From past experience of holding my breath to the point of suffocation during the January transfer window, to avoid any disappointment, I've been saying all along that we shouldn't be surprised if Wenger chooses not to get his cheque book out. However the recent flurry of business conducted elsewhere leaves me feeling fairly certain that Arsène must recognise the fact that he has to be seen to be making some moves to compete with everyone else and for our team to push on and make some sort of challenge for silverware, lest he wants his team to be perceived as merely treading water.
The most optimistic aspect to Sunday's performance was the confident display of Kieran Gibbs. Yet in the light of how impotent the Arsenal appear in the absence of the influential likes of Fabregas, the dynamism of Walcott and hopefully the goal scoring contribution of Eduardo (to name but three), surely even our emu of a manager must appreciate that for him to trot out his traditional line about "having every faith in his squad's ability to challenge for honours" just won't wash this time around.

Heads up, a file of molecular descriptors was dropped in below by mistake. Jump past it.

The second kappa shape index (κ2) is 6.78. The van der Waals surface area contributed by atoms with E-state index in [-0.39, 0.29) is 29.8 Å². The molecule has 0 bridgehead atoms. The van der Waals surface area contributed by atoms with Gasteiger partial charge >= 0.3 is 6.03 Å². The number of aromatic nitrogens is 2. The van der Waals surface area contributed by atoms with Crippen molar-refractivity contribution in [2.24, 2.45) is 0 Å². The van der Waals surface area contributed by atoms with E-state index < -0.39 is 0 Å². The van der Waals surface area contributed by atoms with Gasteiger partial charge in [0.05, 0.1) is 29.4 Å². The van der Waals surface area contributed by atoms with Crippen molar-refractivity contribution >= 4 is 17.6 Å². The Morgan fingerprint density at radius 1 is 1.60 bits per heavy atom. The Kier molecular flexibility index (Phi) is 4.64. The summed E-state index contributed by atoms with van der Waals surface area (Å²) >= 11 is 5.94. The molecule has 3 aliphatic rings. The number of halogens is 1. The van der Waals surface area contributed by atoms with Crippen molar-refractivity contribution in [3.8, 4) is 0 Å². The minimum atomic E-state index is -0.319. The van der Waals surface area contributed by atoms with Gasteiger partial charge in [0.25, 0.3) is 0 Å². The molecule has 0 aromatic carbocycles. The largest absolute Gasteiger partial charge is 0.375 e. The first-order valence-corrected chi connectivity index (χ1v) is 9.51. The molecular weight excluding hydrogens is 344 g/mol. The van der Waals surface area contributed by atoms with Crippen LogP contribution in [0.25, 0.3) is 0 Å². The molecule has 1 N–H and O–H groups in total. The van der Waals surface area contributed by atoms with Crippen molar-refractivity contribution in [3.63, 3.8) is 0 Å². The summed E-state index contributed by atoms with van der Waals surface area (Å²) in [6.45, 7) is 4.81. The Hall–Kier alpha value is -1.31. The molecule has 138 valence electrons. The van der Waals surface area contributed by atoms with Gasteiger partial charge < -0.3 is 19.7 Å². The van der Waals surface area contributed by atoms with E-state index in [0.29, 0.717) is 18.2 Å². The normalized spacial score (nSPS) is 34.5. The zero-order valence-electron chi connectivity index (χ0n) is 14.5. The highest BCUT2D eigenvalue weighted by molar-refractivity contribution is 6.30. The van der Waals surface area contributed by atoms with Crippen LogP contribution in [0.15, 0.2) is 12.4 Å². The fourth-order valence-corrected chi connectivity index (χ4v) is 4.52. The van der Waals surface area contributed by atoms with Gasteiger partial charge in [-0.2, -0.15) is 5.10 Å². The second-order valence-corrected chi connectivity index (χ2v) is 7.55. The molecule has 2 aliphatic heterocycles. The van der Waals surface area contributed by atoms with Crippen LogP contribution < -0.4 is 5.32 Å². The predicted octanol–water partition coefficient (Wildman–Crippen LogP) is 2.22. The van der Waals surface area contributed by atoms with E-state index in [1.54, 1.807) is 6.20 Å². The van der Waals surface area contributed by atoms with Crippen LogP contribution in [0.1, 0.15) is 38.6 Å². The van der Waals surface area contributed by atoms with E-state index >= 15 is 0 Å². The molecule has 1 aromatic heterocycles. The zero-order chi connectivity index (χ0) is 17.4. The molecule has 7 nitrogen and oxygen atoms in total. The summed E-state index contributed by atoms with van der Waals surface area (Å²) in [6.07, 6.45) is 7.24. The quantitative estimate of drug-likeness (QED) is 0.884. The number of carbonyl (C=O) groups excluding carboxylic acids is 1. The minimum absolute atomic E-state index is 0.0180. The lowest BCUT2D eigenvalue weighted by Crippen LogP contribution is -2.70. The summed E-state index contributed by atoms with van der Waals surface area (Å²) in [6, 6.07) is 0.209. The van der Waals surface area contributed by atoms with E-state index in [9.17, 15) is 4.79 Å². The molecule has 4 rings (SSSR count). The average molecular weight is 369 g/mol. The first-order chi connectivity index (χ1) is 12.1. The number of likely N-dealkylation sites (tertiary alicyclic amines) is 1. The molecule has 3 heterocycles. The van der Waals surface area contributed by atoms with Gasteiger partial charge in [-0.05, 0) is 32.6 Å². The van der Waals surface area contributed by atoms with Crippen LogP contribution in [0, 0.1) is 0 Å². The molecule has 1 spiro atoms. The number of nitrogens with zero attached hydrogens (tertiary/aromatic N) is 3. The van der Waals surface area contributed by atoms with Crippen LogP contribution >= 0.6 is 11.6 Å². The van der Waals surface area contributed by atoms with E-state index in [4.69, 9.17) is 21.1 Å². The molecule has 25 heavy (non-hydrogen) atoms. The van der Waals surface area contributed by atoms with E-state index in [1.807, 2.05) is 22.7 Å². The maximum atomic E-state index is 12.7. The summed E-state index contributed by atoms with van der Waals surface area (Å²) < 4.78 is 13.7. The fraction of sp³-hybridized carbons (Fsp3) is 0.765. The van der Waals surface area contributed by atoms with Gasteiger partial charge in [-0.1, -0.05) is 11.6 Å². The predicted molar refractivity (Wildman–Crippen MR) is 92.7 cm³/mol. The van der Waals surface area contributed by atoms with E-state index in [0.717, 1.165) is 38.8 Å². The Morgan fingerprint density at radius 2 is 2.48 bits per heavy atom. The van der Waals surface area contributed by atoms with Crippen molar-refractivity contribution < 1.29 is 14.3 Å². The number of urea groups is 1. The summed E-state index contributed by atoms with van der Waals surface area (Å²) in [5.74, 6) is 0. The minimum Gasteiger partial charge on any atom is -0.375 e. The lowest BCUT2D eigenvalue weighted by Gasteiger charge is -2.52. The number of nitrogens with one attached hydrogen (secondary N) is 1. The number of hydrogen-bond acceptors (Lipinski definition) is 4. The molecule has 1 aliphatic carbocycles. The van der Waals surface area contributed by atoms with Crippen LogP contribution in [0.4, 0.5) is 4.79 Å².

And unlike the bonkers bandwagon of Wenger knockers, I don't say that with any criticism intended, as it's Le Prof's pertinacious qualities which have been largely responsible for providing us with footballing pleasures beyond my wildest dreams, back when we were paying to watch the likes of McGoldrick, Carter, Kiwomya, Helder et al not so long ago.
Almost four and a half thousand Gooners trekked to Cardiff on Sunday morning, all eager to time travel, a couple of decades, from the sanitised, extortionately priced Premiership product, back to the days of old-school football.
Our modern new stadia might stand as imposing architectural landmarks across this island’s landscape, bringing live football to a wider, largely more affluent “audience”, but Sunday’s outing served as a timely reminder that all that’s been lost in the migration from the tight-confines of the ramshackle terracing of yesteryear, will never be recaptured in the antiseptic environs of these family-friendly, all-seater temples to the gods of Mammon.